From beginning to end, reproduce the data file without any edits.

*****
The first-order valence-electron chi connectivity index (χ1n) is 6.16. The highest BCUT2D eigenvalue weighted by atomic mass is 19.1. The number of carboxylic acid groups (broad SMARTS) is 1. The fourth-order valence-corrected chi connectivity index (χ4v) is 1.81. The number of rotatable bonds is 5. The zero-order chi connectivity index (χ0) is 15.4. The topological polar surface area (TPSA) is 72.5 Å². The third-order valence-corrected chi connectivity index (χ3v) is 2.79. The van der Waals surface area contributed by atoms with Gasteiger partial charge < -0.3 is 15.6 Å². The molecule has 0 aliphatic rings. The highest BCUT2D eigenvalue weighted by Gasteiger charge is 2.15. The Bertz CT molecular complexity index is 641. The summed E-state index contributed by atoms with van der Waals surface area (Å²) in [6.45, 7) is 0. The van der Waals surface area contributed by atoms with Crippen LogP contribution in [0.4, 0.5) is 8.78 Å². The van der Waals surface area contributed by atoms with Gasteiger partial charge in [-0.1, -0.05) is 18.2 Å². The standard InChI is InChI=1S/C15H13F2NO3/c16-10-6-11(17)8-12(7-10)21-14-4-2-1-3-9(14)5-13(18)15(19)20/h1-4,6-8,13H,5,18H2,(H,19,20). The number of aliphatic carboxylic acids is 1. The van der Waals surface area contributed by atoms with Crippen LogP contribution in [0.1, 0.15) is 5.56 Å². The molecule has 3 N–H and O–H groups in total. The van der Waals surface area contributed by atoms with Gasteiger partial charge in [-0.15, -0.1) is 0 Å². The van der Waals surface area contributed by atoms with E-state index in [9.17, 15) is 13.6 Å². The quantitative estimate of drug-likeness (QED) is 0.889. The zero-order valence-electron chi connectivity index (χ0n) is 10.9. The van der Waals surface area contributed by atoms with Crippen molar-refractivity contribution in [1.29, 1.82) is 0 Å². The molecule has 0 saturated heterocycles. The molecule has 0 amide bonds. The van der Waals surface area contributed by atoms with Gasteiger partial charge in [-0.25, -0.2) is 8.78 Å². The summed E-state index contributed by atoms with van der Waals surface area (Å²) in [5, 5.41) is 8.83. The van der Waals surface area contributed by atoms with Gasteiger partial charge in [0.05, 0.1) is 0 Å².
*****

The first-order valence-electron chi connectivity index (χ1n) is 6.16. The highest BCUT2D eigenvalue weighted by atomic mass is 19.1. The number of carboxylic acid groups (broad SMARTS) is 1. The fourth-order valence-corrected chi connectivity index (χ4v) is 1.81. The number of rotatable bonds is 5. The zero-order chi connectivity index (χ0) is 15.4. The topological polar surface area (TPSA) is 72.5 Å². The third-order valence-corrected chi connectivity index (χ3v) is 2.79. The van der Waals surface area contributed by atoms with Gasteiger partial charge < -0.3 is 15.6 Å². The molecule has 0 aliphatic rings. The highest BCUT2D eigenvalue weighted by Gasteiger charge is 2.15. The Bertz CT molecular complexity index is 641. The summed E-state index contributed by atoms with van der Waals surface area (Å²) in [6.45, 7) is 0. The van der Waals surface area contributed by atoms with Crippen LogP contribution in [0.4, 0.5) is 8.78 Å². The van der Waals surface area contributed by atoms with Gasteiger partial charge in [-0.1, -0.05) is 18.2 Å². The standard InChI is InChI=1S/C15H13F2NO3/c16-10-6-11(17)8-12(7-10)21-14-4-2-1-3-9(14)5-13(18)15(19)20/h1-4,6-8,13H,5,18H2,(H,19,20). The number of aliphatic carboxylic acids is 1. The van der Waals surface area contributed by atoms with Crippen LogP contribution in [0.1, 0.15) is 5.56 Å². The molecule has 3 N–H and O–H groups in total. The van der Waals surface area contributed by atoms with Gasteiger partial charge in [-0.15, -0.1) is 0 Å². The van der Waals surface area contributed by atoms with E-state index in [9.17, 15) is 13.6 Å². The quantitative estimate of drug-likeness (QED) is 0.889. The zero-order valence-electron chi connectivity index (χ0n) is 10.9. The van der Waals surface area contributed by atoms with Crippen molar-refractivity contribution in [1.29, 1.82) is 0 Å². The molecule has 0 saturated heterocycles. The molecule has 0 amide bonds. The van der Waals surface area contributed by atoms with Gasteiger partial charge in [-0.25, -0.2) is 8.78 Å². The summed E-state index contributed by atoms with van der Waals surface area (Å²) in [5, 5.41) is 8.83. The van der Waals surface area contributed by atoms with Gasteiger partial charge in [0.05, 0.1) is 0 Å².